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    • That's a really good point! For me personally, I enjoy things with dark elements and the macabre, and Bioshock felt like that for me...which is what made the jump scares and occasionally creepy/horrific parts less traumatic for me. Lol. F.E.A.R. is interesting because, like you said, it's more of a cross-genre game. Parts of the game focus on the creepy horror elements, whereas other parts seem to be strictly FPS (if I remember correctly...I haven't played that game in years). There is a nice balance in there that makes it bearable. On the other hand, something like P.T. (which I didn't have the nerves to play...I only ended up watching walkthroughs on Youtube) terrifies me because of the atmosphere and the constant sense of inescapable dread, since you don't know what will happen or when it will happen because the AI is so advanced. – Christina Legler 2 years ago
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    • I was pretty freaked out by the first BioShock, despite being a horror fan. The Splicers were pretty scary, and I have this fear of the ocean. And P.T. is terrifying. It definitely feels confined--and many horror games like P.T., Amnesia, SOMA, and Layers of Fear have no shoot/fight option. In some, you can run and hide, but if it's like P.T., it's just a hallway. There's nowhere to go. And the unpredictability of the A.I. definitely enhances the terror. – Emily Deibler 2 years ago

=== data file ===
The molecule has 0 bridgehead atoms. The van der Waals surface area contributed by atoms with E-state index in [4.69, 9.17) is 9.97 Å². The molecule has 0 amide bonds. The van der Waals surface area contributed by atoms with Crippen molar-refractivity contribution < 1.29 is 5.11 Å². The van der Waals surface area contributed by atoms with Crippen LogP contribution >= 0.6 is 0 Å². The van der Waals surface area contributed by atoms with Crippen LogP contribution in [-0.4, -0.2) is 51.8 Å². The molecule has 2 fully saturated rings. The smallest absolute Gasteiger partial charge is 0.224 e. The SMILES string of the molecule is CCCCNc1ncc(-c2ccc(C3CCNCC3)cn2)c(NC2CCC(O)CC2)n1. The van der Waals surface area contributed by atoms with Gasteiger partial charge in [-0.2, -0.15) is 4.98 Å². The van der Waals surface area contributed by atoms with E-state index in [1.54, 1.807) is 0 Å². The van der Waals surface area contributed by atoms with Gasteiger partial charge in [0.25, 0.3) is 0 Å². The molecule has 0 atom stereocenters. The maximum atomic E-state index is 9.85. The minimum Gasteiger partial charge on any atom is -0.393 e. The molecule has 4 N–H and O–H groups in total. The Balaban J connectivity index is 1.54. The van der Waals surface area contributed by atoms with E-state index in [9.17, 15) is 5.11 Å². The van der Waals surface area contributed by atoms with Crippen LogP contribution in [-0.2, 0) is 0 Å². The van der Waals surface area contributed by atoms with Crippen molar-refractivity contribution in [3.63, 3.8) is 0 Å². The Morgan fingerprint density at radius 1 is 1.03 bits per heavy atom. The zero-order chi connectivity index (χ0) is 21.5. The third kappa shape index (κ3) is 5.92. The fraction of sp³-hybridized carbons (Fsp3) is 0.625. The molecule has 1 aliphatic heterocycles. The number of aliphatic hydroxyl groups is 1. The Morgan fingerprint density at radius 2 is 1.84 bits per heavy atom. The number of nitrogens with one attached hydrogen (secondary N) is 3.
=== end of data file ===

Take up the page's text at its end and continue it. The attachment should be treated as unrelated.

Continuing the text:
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    • I love horror games. I think the genre is so broad because you have action-horror games that have many jump-scares and monsters, but you also have games that focus more on the atmosphere and narrative to create the horror aspect. It is very interesting. I hope somebody picks up this topic. – Lexzie 2 years ago